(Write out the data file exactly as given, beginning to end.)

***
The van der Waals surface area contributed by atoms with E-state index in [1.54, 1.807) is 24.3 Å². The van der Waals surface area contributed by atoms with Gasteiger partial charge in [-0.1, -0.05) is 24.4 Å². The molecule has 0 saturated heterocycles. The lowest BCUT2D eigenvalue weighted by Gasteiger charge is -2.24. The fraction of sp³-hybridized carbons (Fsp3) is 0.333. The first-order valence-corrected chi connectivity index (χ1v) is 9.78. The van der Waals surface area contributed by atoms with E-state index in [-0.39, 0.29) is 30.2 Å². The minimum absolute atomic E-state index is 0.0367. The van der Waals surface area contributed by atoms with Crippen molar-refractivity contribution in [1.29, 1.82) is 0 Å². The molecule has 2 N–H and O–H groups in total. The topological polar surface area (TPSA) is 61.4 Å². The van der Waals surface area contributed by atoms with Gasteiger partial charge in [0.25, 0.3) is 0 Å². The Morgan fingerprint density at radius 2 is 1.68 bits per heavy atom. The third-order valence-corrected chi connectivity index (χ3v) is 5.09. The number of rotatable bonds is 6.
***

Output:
The van der Waals surface area contributed by atoms with E-state index in [1.54, 1.807) is 24.3 Å². The van der Waals surface area contributed by atoms with Gasteiger partial charge in [-0.1, -0.05) is 24.4 Å². The molecule has 0 saturated heterocycles. The lowest BCUT2D eigenvalue weighted by Gasteiger charge is -2.24. The fraction of sp³-hybridized carbons (Fsp3) is 0.333. The first-order valence-corrected chi connectivity index (χ1v) is 9.78. The van der Waals surface area contributed by atoms with E-state index in [-0.39, 0.29) is 30.2 Å². The minimum absolute atomic E-state index is 0.0367. The van der Waals surface area contributed by atoms with Crippen molar-refractivity contribution in [1.29, 1.82) is 0 Å². The molecule has 2 N–H and O–H groups in total. The topological polar surface area (TPSA) is 61.4 Å². The van der Waals surface area contributed by atoms with Gasteiger partial charge in [0.25, 0.3) is 0 Å². The Morgan fingerprint density at radius 2 is 1.68 bits per heavy atom. The third-order valence-corrected chi connectivity index (χ3v) is 5.09. The number of rotatable bonds is 6.